Taste Test

Battle of the Breakfasts: IHOP vs. Pancake House Pancakes

February 5, 2017
We put American chain International House of Pancakes (IHOP) and beloved local Pancake House against each other for a series that battles out breakfast classics.

The time has come. After an exhausting first two rounds—first on their waffles, where no one contender took home the prize, and next on their french toast, where Pancake House won by a small margin—we arrive at the final battle. On this grand finale we’ll be looking their actual flagship product, the very breakfast item after which they take their name: pancakes.

Homegrown favorite Pancake House’s been serving up their signature flapjacks since the 1970’s. International chain IHOP on the other hand has been serving pancakes in the US since the late 50’s, bringing the franchise to our shores in 2013. Both have cult followings: the former will be more familiar to many a Filipino tongue, while the latter became the subject of much hype (with long lines to get in!) when it made its Philippine debut four years ago.

Can IHOP’s pancakes stand a chance against the well-loved, tried-and-tested local chain?

IHOP’s original buttermilk pancakes (P145/2pcs; P245/4PCS)

Each individual pancake at IHOP comes huge and thick. Slice into it and you find a fluffy, open crumb that falls apart easily, but at least feels far from tough. With a coarse and hearty texture, these flapjacks feel heavy and can sure fill the stomach, but will happily soak up any additional syrup or toppings without disintegrating. These carry a floury mouthfeel when you take a bite, but deliver on the nostalgic, sweet-salty ‘homemade pancake’ flavor (similar to their waffles) with a hint of tang that likely comes from the buttermilk. Better yet, you’ve got four syrups on the table to choose from—original, butter pecan, blueberry, and strawberry—all of which (as I’ve said before) taste artificial and saccharine by themselves, but contrast well with the salted butter to sweeten up the mixture.

By default you get four substantial pieces in a plate, which can feel intimidating to finish alone (though we won’t judge you if you do). If you squint hard enough you’ll find a smaller, 2-piece option on the menu, but even that can get really heavy—more conducive to sending you back to bed for a post-meal nap. (You’re more than welcome to share your plate with a friend in any case.)

PANCAKE HOUSE’s classic pancakes (p145/2pcs; P179/3PCS)

In direct contrast to IHOP’s mammoth flapjacks, Pancake House gives you delicate, even-looking pancakes with a softness and airiness that veer more toward cake than muffin. We mean this in the best way possible though; they come fluffy, light, and literally melt in the mouth, revealing an eggy flavor similar to what you’d find on their waffles. The lack of sweetness leaves you free to sweeten your plate by pouring in as little or as much syrup as your heart desires, or your blood sugar levels can tolerate, while the whipped butter provides saltiness and richness like the icing on a cake.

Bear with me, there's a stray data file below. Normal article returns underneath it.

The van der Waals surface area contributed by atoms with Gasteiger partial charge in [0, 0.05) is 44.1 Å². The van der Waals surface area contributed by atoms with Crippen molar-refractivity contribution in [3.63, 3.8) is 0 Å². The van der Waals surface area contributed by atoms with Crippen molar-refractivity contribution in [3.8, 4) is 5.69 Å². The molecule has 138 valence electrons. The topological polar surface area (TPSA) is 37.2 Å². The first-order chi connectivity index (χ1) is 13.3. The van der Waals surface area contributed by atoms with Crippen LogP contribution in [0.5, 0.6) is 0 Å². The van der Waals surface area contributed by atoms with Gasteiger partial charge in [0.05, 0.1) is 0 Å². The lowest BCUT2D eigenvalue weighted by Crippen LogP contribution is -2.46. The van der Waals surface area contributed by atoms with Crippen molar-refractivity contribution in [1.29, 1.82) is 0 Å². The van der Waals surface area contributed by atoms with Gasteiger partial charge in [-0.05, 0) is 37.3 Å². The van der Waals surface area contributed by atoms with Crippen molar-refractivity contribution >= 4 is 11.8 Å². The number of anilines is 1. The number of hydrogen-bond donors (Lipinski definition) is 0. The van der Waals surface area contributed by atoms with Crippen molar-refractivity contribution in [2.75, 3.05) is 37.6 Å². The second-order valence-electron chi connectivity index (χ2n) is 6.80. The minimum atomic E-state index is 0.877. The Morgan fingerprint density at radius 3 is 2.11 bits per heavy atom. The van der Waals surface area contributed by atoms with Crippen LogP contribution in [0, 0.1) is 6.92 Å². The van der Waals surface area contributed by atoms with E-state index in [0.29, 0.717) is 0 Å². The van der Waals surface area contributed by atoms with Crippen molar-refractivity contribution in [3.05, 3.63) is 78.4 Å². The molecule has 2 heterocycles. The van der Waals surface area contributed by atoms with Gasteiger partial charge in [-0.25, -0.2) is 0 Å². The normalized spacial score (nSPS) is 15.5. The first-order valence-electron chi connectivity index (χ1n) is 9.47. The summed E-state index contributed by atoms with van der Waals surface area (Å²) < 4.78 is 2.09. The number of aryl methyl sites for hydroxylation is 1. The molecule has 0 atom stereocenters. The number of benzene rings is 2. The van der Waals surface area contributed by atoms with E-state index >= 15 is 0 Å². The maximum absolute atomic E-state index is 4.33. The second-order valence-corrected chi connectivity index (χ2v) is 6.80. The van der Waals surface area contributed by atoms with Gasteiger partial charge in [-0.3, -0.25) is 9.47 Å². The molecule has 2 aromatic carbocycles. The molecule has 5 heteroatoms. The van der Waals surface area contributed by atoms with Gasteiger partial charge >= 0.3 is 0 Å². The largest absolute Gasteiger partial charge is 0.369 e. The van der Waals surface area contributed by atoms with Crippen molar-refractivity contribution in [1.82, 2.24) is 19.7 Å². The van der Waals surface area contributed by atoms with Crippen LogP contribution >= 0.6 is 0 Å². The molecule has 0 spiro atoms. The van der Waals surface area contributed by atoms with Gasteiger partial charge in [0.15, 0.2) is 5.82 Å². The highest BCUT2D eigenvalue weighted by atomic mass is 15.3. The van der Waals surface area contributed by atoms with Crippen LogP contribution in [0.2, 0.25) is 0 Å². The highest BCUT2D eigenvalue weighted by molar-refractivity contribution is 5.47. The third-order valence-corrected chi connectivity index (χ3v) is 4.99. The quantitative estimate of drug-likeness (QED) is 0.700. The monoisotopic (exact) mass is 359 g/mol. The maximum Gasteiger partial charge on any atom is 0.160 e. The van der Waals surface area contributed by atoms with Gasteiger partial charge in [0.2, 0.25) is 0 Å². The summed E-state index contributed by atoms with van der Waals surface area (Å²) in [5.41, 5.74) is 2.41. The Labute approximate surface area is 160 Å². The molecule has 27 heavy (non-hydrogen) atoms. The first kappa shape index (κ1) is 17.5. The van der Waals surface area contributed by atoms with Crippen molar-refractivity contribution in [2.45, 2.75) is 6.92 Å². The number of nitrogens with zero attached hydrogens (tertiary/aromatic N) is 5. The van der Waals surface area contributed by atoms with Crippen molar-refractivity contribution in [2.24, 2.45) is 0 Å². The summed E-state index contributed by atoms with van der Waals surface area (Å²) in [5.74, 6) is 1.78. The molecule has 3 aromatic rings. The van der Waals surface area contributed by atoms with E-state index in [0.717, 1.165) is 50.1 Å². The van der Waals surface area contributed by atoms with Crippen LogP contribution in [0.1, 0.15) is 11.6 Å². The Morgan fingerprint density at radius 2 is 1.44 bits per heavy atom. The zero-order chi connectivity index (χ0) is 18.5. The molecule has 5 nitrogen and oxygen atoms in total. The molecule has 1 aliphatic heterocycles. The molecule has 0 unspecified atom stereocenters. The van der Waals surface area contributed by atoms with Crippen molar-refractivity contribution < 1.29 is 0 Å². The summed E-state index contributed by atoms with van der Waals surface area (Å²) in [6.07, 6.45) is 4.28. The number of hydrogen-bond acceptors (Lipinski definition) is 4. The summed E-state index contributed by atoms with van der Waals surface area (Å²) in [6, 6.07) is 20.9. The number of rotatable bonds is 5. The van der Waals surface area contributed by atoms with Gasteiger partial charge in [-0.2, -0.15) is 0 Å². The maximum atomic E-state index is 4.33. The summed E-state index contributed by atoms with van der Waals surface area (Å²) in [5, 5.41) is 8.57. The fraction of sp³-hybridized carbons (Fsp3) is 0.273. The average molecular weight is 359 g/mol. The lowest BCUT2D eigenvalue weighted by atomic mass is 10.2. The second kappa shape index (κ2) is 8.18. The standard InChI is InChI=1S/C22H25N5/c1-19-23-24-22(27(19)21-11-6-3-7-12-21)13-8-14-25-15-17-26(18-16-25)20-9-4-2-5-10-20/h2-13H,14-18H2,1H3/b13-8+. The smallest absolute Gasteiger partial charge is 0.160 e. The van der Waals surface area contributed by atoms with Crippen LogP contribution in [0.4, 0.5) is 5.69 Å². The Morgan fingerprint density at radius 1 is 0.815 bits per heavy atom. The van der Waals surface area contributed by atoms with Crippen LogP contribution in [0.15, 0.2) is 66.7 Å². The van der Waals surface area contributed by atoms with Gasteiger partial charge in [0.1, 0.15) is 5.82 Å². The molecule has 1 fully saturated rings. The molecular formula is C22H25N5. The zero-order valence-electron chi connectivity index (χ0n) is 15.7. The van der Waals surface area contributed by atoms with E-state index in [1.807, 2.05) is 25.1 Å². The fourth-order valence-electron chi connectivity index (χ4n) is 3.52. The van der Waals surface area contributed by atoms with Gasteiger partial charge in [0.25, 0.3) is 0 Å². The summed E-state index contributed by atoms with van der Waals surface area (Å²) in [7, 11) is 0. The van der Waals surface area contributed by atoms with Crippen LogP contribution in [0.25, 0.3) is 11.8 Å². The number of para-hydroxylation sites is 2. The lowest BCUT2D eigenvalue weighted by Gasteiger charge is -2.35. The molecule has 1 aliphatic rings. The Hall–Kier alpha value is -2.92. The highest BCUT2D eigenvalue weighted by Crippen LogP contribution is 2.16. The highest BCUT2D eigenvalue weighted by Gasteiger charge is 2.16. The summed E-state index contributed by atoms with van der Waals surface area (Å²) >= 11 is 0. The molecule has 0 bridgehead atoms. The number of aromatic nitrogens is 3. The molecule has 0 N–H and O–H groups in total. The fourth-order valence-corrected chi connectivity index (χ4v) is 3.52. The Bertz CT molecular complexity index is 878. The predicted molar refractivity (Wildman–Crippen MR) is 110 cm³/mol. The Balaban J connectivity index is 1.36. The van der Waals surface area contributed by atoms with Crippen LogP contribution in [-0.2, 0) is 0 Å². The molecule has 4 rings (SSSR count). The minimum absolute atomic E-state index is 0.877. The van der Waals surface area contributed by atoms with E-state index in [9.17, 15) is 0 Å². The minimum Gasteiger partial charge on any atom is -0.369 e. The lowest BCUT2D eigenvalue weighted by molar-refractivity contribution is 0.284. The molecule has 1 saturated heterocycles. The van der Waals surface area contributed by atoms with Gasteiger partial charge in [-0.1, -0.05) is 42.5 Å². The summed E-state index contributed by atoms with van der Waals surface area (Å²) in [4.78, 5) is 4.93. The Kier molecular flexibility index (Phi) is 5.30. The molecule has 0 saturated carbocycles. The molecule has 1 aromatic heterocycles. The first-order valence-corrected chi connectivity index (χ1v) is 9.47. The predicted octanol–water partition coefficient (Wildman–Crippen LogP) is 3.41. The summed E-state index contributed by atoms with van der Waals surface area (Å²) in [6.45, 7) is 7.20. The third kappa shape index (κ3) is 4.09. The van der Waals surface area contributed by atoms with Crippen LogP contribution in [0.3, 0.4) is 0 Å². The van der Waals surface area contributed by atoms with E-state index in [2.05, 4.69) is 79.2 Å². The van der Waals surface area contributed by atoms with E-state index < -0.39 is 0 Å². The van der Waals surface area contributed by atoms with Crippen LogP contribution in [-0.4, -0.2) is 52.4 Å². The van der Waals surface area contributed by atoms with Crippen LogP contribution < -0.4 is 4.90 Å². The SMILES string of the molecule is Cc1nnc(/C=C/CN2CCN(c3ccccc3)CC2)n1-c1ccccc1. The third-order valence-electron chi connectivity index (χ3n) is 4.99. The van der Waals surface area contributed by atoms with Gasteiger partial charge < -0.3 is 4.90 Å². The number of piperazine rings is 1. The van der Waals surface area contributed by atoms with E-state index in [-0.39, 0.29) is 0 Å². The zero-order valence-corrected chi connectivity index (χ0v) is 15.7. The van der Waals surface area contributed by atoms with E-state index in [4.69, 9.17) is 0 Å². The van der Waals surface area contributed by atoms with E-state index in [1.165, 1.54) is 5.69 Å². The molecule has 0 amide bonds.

The way the plate comes together must be tried to be believed—each part plays a role in the whole, and the resulting whole is delicious symphony. And with their lightness, it’s easy to polish off a plate of two, even three, pieces and still have room for their other menu items. (Fried chicken, anyone?)

the verdict

Once again you have a clear case of two widely different takes on a classic dish. In many ways, their differences between the two parallel that of our waffle battle: IHOP goes big and bold—a reflection of the all-American love of excess—while Pancake House shows restraint, keeping relatively smaller Asian appetite in mind. Both are good in their own right, but after much deliberation (and way too many pancakes ingested), we award the crown to Pancake House. It might be smaller and lighter, but this makes for forkfuls that are dreamy and fluffy without weighing you down immediately. You get just the right amount of fullness and indulgence to get you through the rest of the day.

This is the last round of our IHOP vs. Pancake House battle, curious to see who won the previous rounds? Find our which french toast and waffles reigns supreme.
Patricia Baes SEE AUTHOR Patricia Baes

Trish thinks too much about everything—truth, existence.....and what’s on her plate. Her ongoing quest for a better relationship with food has led to a passion for cooking, gastronomy, and a newfound interest in its politics. She dreams of perfecting the art of making soufflé with her crappy toaster oven.

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